An end-of-life vehicle (ELV) is often discarded and relegated to huge of pile of junk near a landfill. With used cars industry getting a new lease of life across the globe, many of the old cars often do find a new home. But when a car reaches the end of its useful life, there is often only one way to dispose it off.
Most cars have a life of 12 to 15 years after which they are relegated to the landfill. While there are a few odd exceptions to this life cycle, many of us tend to discard our cars well before this time. But researchers in Sydney, Australia have found a brand new industrial process that breathes life into these discarded cars.
While the technique does not actually restore the cars, it converts the glass and plastic parts of the car into a ferrosilicon product that is highly valued in the silicon steel industry. From crafting electric motors to making new parts in the automobile sector, the ferrosilicon derivative helps in further subsidizing new cars in the longer run. This innovative process currently is being carried out in Newcastle, where the old cars are stripped and parts are sent to Sydney.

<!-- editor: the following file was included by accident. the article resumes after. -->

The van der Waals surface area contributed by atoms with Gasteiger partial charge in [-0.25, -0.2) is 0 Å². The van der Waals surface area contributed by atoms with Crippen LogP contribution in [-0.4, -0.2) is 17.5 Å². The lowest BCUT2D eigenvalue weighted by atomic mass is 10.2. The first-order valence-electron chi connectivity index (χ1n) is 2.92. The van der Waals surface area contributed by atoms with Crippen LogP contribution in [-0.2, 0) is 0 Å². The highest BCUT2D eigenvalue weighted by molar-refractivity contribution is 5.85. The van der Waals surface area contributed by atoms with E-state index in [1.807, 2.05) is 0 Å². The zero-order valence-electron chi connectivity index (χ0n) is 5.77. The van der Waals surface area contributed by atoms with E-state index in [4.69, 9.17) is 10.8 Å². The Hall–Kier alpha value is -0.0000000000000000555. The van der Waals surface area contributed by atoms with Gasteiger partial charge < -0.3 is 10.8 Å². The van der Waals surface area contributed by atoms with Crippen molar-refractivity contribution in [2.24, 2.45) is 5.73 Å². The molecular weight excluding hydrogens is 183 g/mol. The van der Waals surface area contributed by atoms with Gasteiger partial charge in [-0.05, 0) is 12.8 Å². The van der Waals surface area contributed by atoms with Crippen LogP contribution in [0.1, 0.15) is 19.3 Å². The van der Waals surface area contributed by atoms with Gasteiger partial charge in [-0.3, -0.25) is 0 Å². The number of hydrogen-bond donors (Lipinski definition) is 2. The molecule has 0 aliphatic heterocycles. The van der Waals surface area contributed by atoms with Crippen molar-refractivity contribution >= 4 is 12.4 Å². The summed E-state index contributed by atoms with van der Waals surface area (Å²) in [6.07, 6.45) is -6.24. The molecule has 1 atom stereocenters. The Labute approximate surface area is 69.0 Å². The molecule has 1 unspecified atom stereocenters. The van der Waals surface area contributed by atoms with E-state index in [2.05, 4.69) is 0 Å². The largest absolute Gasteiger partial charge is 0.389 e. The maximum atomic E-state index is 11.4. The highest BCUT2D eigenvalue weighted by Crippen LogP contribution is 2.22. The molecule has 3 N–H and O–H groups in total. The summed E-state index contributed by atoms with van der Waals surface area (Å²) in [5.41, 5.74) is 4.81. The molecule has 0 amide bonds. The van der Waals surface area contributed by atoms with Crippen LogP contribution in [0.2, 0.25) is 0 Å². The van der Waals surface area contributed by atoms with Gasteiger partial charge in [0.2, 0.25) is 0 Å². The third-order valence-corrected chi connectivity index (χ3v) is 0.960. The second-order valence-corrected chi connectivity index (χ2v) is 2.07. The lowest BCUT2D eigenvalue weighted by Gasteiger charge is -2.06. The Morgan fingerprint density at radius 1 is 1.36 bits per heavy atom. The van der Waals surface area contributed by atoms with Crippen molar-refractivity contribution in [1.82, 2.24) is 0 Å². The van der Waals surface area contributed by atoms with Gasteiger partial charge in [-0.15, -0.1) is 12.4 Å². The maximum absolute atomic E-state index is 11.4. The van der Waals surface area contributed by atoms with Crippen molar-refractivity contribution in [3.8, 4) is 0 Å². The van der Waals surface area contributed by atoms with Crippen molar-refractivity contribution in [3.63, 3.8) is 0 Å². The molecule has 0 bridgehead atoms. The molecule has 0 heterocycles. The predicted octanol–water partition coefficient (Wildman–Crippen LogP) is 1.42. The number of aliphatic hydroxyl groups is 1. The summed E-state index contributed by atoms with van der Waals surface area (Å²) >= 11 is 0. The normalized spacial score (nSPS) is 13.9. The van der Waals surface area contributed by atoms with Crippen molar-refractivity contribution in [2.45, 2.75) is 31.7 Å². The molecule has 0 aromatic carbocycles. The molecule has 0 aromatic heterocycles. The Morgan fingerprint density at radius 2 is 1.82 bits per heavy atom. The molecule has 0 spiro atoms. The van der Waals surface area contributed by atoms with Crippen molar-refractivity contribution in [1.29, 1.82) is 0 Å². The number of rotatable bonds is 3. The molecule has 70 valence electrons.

A treatment plant at high temperatures transforms this old plastic and glass into brand new material that is both useful and eco-friendly. Apart from ridding all the landfills across the world of auto waste to a certain extent, the new invention could help used car owners in Australia turn their old car in for some descent compensation! Hundreds of potential consumers in major cities across Australia are turning towards an old Holden Commodore or a stylish used Renault for a new car purchase.
With used cars flooding the market, many will find themselves reaching the end of their life cycle sooner than the brand new vehicles. And ELV needs careful disposal as it can often have toxic waste such as lead acid batteries, various fluids and oils along with metal and plastic scrap. A project like the current one being carried out in Sydney gives car owners extra incentive to drop off their vehicles in a safe manner. This will obviously please the consumers, automakers and environmentalists across the globe alike.
Researcher Professor Veena Sahajwalla, involved with the recycling project says that this could well be the answer auto industry has been looking for when it comes to waste disposal.
Turning trash into highly valuable product; we obviously could not agree more. The team in Sydney that developed the recycling technology is all set to take it across to the US, where it is soon set to be showcased for the world. Hopefully it won’t be too long before commercial companies pick up on it as well.